Summit County real esate deals in February top $50 million |

Summit County real esate deals in February top $50 million

The interior of The Bakers' Brewery, a brand-new Silverthorne brewpub located in an old Village Inn property that has sat vacant since 2012. As the Summit County real estate market continues to improve, local brokers believe developers will again take chances on redevelopment projects.
Krista Driscoll / |

February’s Magic Numbers

109 — Total real estate sales

94 — Total real estate sales (2014)

$50.018 million — Total value of all sales

$44.249 million — Total value of all sales (2014)

$2.6 million — Most expensive sale

$3.5 million — Most expensive sale (2014)

4 — Sales of at least $1 million

Source: Summit County Assessor.

Editor’s note: Real Estate Roundup is an ongoing series offering a monthly glimpse at the local real estate market with transactions, historical comparisons and analysis from a rotating corps of High Country brokers. The series tackles commercial and residential sales for a bird’s-eye view of the ever-changing alpine real estate market — and how Summit County compares to neighboring alpine communities.

February is far from a banner month for High Country real estate.

Over the decades — yes, even during the record-setting year in 2007 — markets ranging from Breckenridge to big, bad, multi-billion-dollar Aspen tend to hit a mid-winter lull shortly before the start of buying season in late spring and early summer.

The numbers speak for themselves, at least in terms of eye-catching transactions (or a lack thereof). This February, the entire county saw $50.018 million in residential, commercial and property sales. That’s nearly $12 million less than January, when 10 transactions topped the $1 million mark in a month when more than 130 deals were closed.

In February, total transactions dropped slightly to 109. There were just four that topped $1 million, led by an undeveloped Breckenridge lodging plot purchased for $2.6 million by Hotel Breck LLC and Truimph Development LLC of Bethesda, Maryland.

Now, back to the $12 million disparity from January and February. Not only could it be undone with a few $1 million home purchases here and there, it’s also roughly the price Home Depot paid last September to own outright an 8-acre parcel in Silverthorne, which the home improvement giant now plans to sell away.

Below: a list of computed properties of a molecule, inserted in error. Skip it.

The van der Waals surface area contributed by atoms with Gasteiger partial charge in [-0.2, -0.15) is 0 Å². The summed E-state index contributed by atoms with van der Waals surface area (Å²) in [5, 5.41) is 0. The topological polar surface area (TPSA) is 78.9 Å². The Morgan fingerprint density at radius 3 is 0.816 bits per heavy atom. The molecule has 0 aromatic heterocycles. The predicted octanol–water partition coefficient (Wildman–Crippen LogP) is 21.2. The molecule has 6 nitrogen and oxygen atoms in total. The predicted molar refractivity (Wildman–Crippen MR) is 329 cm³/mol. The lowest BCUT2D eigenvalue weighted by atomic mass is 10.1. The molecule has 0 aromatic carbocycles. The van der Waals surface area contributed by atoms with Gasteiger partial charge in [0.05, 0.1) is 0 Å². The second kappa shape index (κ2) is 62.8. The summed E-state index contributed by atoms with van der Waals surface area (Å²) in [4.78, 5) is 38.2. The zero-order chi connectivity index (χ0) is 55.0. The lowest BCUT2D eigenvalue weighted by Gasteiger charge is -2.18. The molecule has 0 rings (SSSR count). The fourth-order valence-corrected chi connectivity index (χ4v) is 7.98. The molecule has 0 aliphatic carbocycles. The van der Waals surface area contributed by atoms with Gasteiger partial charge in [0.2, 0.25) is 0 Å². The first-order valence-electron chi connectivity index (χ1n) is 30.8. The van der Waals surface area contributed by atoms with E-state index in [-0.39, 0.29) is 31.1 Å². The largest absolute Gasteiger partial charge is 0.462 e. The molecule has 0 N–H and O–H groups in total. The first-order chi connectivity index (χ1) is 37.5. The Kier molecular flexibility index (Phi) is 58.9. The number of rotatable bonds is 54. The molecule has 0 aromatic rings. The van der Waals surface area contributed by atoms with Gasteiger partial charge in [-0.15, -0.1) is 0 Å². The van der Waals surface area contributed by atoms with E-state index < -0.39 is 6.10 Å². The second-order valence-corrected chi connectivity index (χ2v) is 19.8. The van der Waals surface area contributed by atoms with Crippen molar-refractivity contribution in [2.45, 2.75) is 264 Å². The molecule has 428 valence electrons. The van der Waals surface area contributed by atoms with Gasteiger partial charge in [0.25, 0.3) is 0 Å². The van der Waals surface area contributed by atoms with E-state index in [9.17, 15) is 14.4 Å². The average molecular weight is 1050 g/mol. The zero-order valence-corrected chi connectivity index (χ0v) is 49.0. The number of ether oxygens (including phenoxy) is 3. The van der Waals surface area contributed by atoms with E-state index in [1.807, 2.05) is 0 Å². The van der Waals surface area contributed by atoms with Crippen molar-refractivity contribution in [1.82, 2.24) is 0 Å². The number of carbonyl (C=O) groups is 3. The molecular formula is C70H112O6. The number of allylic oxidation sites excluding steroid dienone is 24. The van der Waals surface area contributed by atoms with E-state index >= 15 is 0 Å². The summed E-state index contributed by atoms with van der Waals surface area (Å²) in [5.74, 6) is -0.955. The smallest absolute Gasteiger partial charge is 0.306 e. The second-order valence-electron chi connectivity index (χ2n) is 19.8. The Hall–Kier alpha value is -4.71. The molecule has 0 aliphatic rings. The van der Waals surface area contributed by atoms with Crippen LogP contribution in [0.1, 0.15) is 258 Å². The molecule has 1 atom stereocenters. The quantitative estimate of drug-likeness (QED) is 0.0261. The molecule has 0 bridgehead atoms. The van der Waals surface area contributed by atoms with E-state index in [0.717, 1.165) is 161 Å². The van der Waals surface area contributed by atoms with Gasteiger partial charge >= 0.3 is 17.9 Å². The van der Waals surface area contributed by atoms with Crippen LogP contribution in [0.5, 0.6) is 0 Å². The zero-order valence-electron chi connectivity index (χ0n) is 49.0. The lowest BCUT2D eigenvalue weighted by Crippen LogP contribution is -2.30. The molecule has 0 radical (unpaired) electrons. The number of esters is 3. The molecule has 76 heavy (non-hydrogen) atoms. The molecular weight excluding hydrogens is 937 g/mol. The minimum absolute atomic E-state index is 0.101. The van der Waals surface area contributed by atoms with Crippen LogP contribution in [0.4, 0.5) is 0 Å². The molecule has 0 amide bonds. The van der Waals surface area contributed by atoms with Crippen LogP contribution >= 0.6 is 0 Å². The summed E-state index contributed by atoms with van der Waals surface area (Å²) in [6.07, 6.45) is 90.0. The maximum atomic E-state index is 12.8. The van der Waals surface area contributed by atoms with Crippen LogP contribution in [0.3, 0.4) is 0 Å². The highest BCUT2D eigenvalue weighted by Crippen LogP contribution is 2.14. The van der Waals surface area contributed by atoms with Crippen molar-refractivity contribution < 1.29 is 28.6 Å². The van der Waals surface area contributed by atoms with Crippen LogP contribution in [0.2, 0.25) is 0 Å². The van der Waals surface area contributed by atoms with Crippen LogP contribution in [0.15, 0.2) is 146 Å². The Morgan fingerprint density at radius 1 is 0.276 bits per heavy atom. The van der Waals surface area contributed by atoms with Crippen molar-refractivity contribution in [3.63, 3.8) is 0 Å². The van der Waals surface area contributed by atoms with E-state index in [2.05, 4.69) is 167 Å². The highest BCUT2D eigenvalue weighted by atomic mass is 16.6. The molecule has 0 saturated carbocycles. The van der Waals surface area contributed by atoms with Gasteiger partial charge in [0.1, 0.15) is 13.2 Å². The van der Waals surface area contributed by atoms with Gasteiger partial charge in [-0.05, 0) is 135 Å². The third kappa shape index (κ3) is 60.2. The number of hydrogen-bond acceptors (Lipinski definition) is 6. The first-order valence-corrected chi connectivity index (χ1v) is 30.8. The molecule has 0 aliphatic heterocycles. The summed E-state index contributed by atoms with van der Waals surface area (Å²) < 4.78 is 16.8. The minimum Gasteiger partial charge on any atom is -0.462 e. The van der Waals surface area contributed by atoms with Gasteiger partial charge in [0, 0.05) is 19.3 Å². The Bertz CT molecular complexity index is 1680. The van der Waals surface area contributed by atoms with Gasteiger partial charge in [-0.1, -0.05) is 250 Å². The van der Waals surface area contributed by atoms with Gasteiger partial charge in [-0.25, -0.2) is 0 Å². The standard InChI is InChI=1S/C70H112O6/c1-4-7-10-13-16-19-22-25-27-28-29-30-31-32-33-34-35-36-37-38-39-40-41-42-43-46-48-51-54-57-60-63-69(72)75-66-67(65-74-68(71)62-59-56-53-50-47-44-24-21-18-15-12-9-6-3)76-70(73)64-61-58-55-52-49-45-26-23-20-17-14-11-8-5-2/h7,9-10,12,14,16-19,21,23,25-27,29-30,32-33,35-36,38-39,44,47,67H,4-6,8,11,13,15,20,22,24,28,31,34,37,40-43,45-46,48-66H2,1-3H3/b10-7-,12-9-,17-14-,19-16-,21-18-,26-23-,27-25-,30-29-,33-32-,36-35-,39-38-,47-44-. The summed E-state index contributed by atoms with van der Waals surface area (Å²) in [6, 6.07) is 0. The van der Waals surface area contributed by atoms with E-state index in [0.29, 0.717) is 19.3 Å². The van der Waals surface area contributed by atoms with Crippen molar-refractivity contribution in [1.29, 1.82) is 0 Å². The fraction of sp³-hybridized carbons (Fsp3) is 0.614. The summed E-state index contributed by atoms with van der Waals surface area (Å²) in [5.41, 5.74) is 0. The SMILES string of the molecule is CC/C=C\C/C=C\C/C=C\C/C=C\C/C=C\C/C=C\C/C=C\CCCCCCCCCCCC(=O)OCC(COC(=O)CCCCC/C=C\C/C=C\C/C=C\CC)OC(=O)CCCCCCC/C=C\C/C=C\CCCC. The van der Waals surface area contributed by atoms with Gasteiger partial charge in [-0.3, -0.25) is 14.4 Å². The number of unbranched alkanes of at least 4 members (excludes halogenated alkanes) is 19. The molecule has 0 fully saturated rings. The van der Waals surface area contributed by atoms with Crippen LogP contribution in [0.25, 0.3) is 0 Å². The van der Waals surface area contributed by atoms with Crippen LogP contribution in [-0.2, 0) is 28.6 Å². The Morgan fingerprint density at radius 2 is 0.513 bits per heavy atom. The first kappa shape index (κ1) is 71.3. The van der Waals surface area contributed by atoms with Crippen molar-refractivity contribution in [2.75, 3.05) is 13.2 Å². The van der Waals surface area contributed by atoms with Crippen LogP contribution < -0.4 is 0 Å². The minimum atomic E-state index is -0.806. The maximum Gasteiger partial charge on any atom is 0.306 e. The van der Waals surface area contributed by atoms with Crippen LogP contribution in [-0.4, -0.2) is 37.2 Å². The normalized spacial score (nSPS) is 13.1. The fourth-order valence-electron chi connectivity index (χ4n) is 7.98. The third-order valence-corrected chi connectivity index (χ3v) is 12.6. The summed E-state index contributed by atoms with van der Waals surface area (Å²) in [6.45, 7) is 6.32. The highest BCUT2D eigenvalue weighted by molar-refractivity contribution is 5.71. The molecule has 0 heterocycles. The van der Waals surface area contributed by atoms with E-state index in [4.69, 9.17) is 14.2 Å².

It speaks to the ever-changing nature of alpine real estate: One massive transaction can set the tone for an entire year, particularly when inventory is at a premium.

“I think the real story is the continuation of the progression,” says Jack Wolfe, owner of the commercial real estate firm Wolfe and Company in Breckenridge. “There’s no one transaction like that Home Depot transaction, but the volume continues to rise. It’s significant — we aren’t seeing prices topping out the way they did in 2006 and 2007, but as the transactions go up and the inventory goes down, the prices will eventually go up.”


Despite the promise of inevitably higher prices for residential and commercial properties, Wolfe says developers and investors are taking risks they haven’t in several years.

Look at the newest local brewpub, Baker’s Brewery in Silverthorne. When Village Inn opted to leave a prime interstate location in 2012, a group of local and out-of-state investors pooled money together for renovations. Wolfe, who represented the owner of the Village Inn building (not Village Inn itself), says the property was on the market for nearly a year and a half before it was sold to the Baker’s Brewery founders in May 2014. The market was rebounding by then, but most developers were still leery of sinking cash into an unknown.

But here’s the rub: The building already had restaurant musts, including costly additions like kitchen hoods and ventilation systems. All it needed was a facelift.

“In this instance, it was such a well-located property that I know the buyer was interested in the visibility,” Wolfe says of the Baker’s Brewery founders.

Baker’s Brewery now looks nothing like a Village Inn. It’s an alpine brewpub to the core, and Wolfe believes developers will again take chances on previously unsavory properties — even if it’s only a trend for now.

“We’re seeing significant reinvestment right now,” Wolfe says. “I am seeing that trend. It’s not necessarily like you’re seeing scrapes, where you buy a building and put an entirely new one in its place, but there will come a point where people can’t find what they’re looking for and will have a building built for their use.”

But for now, availability is a roadblock. Breckenridge is nearly built out on the residential and commercial sides, while Frisco is rapidly courting major new commercial projects, such as a proposed Natural Grocers right off the east Frisco exit.

Which brings us to marijuana. Dillon recently welcomed its first dispensary, Alpenglow of Breckenridge. Co-owner Justin Williams wasn’t fazed when he heard that a stellar retail space required more than $100,000 in renovations to repair flood damage and install ventilation. He willingly ate the cost, as will two additional dispensaries now waiting on town building permits to renovate neighboring properties in the next month or two.

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